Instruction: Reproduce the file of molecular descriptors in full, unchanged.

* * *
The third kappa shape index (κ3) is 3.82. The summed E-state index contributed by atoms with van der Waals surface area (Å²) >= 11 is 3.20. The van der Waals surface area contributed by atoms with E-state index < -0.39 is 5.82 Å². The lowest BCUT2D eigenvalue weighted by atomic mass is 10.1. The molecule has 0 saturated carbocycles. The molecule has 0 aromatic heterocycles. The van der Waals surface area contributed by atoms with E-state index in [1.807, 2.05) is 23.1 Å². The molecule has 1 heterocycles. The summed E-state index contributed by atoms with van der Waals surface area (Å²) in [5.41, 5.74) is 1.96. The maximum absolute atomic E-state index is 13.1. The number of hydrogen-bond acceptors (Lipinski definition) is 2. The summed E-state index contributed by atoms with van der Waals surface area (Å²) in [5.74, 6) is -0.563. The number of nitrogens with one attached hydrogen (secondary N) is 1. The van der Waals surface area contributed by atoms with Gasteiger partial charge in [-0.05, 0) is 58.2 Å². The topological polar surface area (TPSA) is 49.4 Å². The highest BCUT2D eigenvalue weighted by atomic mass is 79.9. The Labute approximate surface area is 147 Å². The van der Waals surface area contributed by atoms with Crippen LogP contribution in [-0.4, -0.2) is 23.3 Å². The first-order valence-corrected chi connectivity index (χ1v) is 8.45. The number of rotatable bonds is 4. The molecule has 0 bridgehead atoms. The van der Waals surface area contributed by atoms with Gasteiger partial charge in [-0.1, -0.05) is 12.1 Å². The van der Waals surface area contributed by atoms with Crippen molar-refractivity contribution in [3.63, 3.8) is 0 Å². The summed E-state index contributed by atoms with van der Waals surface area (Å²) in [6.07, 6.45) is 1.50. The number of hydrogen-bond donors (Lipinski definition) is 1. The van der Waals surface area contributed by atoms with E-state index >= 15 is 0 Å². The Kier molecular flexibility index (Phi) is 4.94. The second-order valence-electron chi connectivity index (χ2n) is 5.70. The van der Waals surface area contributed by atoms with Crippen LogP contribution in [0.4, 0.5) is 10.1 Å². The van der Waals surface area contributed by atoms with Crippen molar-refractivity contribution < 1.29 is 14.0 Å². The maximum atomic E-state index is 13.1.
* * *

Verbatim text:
The third kappa shape index (κ3) is 3.82. The summed E-state index contributed by atoms with van der Waals surface area (Å²) >= 11 is 3.20. The van der Waals surface area contributed by atoms with E-state index < -0.39 is 5.82 Å². The lowest BCUT2D eigenvalue weighted by atomic mass is 10.1. The molecule has 0 saturated carbocycles. The molecule has 0 aromatic heterocycles. The van der Waals surface area contributed by atoms with E-state index in [1.807, 2.05) is 23.1 Å². The molecule has 1 heterocycles. The summed E-state index contributed by atoms with van der Waals surface area (Å²) in [5.41, 5.74) is 1.96. The maximum absolute atomic E-state index is 13.1. The number of hydrogen-bond acceptors (Lipinski definition) is 2. The summed E-state index contributed by atoms with van der Waals surface area (Å²) in [5.74, 6) is -0.563. The number of nitrogens with one attached hydrogen (secondary N) is 1. The van der Waals surface area contributed by atoms with Gasteiger partial charge in [-0.05, 0) is 58.2 Å². The topological polar surface area (TPSA) is 49.4 Å². The highest BCUT2D eigenvalue weighted by atomic mass is 79.9. The Labute approximate surface area is 147 Å². The van der Waals surface area contributed by atoms with Crippen LogP contribution in [-0.4, -0.2) is 23.3 Å². The first-order valence-corrected chi connectivity index (χ1v) is 8.45. The number of rotatable bonds is 4. The molecule has 0 bridgehead atoms. The van der Waals surface area contributed by atoms with Gasteiger partial charge in [-0.1, -0.05) is 12.1 Å². The van der Waals surface area contributed by atoms with Crippen molar-refractivity contribution in [3.63, 3.8) is 0 Å². The summed E-state index contributed by atoms with van der Waals surface area (Å²) in [6.07, 6.45) is 1.50. The number of hydrogen-bond donors (Lipinski definition) is 1. The van der Waals surface area contributed by atoms with E-state index >= 15 is 0 Å². The Kier molecular flexibility index (Phi) is 4.94. The second-order valence-electron chi connectivity index (χ2n) is 5.70. The van der Waals surface area contributed by atoms with Crippen LogP contribution in [0.4, 0.5) is 10.1 Å². The van der Waals surface area contributed by atoms with Crippen molar-refractivity contribution < 1.29 is 14.0 Å². The maximum atomic E-state index is 13.1.